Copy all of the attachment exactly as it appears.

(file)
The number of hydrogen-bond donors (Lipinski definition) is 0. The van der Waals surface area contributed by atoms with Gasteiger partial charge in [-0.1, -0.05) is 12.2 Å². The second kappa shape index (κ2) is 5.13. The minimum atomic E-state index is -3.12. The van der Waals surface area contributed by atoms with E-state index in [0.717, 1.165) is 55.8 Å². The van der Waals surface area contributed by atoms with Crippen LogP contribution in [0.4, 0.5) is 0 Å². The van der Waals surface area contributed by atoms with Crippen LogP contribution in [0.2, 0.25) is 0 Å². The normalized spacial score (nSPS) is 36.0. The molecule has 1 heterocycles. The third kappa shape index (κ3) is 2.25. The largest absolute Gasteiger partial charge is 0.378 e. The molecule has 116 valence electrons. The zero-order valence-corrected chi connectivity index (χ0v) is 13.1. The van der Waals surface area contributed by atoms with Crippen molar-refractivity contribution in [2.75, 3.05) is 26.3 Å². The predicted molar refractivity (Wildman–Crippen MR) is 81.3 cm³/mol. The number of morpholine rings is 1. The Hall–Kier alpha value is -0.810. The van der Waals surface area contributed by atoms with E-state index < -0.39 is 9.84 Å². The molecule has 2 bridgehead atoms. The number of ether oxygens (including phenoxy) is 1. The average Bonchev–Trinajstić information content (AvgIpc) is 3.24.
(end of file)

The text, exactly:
The number of hydrogen-bond donors (Lipinski definition) is 0. The van der Waals surface area contributed by atoms with Gasteiger partial charge in [-0.1, -0.05) is 12.2 Å². The second kappa shape index (κ2) is 5.13. The minimum atomic E-state index is -3.12. The van der Waals surface area contributed by atoms with E-state index in [0.717, 1.165) is 55.8 Å². The van der Waals surface area contributed by atoms with Crippen LogP contribution in [0.4, 0.5) is 0 Å². The van der Waals surface area contributed by atoms with Crippen LogP contribution in [0.2, 0.25) is 0 Å². The normalized spacial score (nSPS) is 36.0. The molecule has 1 heterocycles. The third kappa shape index (κ3) is 2.25. The largest absolute Gasteiger partial charge is 0.378 e. The molecule has 116 valence electrons. The zero-order valence-corrected chi connectivity index (χ0v) is 13.1. The van der Waals surface area contributed by atoms with Crippen molar-refractivity contribution in [2.75, 3.05) is 26.3 Å². The predicted molar refractivity (Wildman–Crippen MR) is 81.3 cm³/mol. The number of morpholine rings is 1. The Hall–Kier alpha value is -0.810. The van der Waals surface area contributed by atoms with E-state index < -0.39 is 9.84 Å². The molecule has 2 bridgehead atoms. The number of ether oxygens (including phenoxy) is 1. The average Bonchev–Trinajstić information content (AvgIpc) is 3.24.